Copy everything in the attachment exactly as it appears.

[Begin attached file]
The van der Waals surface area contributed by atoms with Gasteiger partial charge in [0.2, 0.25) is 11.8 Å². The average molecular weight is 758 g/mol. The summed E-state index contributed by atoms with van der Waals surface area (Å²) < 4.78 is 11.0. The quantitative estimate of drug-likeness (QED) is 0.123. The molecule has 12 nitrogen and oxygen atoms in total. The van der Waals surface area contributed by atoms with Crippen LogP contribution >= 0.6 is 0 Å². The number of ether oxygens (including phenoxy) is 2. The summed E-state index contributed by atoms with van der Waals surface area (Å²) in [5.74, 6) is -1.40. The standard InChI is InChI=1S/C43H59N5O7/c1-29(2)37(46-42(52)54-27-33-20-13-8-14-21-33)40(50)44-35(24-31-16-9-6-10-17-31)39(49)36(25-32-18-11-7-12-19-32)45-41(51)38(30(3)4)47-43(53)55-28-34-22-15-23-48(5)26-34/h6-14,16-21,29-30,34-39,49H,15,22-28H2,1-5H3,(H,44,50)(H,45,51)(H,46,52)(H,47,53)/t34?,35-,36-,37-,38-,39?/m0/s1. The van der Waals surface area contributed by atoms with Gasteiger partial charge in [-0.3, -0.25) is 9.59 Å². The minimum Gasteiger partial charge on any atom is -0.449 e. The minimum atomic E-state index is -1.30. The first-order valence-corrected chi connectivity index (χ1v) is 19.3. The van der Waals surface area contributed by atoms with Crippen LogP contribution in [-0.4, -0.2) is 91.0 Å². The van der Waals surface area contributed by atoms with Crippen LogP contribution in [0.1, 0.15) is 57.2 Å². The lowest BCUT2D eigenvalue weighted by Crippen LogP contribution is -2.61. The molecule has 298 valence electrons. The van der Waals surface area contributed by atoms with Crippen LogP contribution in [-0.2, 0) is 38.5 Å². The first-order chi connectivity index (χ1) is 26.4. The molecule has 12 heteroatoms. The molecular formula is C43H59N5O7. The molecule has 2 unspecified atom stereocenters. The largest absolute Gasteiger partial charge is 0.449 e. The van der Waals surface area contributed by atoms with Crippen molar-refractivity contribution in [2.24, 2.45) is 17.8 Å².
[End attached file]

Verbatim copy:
The van der Waals surface area contributed by atoms with Gasteiger partial charge in [0.2, 0.25) is 11.8 Å². The average molecular weight is 758 g/mol. The summed E-state index contributed by atoms with van der Waals surface area (Å²) < 4.78 is 11.0. The quantitative estimate of drug-likeness (QED) is 0.123. The molecule has 12 nitrogen and oxygen atoms in total. The van der Waals surface area contributed by atoms with Crippen LogP contribution >= 0.6 is 0 Å². The number of ether oxygens (including phenoxy) is 2. The summed E-state index contributed by atoms with van der Waals surface area (Å²) in [5.74, 6) is -1.40. The standard InChI is InChI=1S/C43H59N5O7/c1-29(2)37(46-42(52)54-27-33-20-13-8-14-21-33)40(50)44-35(24-31-16-9-6-10-17-31)39(49)36(25-32-18-11-7-12-19-32)45-41(51)38(30(3)4)47-43(53)55-28-34-22-15-23-48(5)26-34/h6-14,16-21,29-30,34-39,49H,15,22-28H2,1-5H3,(H,44,50)(H,45,51)(H,46,52)(H,47,53)/t34?,35-,36-,37-,38-,39?/m0/s1. The van der Waals surface area contributed by atoms with Gasteiger partial charge in [-0.3, -0.25) is 9.59 Å². The minimum Gasteiger partial charge on any atom is -0.449 e. The minimum atomic E-state index is -1.30. The first-order valence-corrected chi connectivity index (χ1v) is 19.3. The van der Waals surface area contributed by atoms with Crippen LogP contribution in [-0.4, -0.2) is 91.0 Å². The van der Waals surface area contributed by atoms with Crippen LogP contribution in [0.1, 0.15) is 57.2 Å². The lowest BCUT2D eigenvalue weighted by Crippen LogP contribution is -2.61. The molecule has 298 valence electrons. The van der Waals surface area contributed by atoms with Crippen LogP contribution in [-0.2, 0) is 38.5 Å². The first-order chi connectivity index (χ1) is 26.4. The molecule has 12 heteroatoms. The molecular formula is C43H59N5O7. The molecule has 2 unspecified atom stereocenters. The largest absolute Gasteiger partial charge is 0.449 e. The van der Waals surface area contributed by atoms with Crippen molar-refractivity contribution in [2.24, 2.45) is 17.8 Å².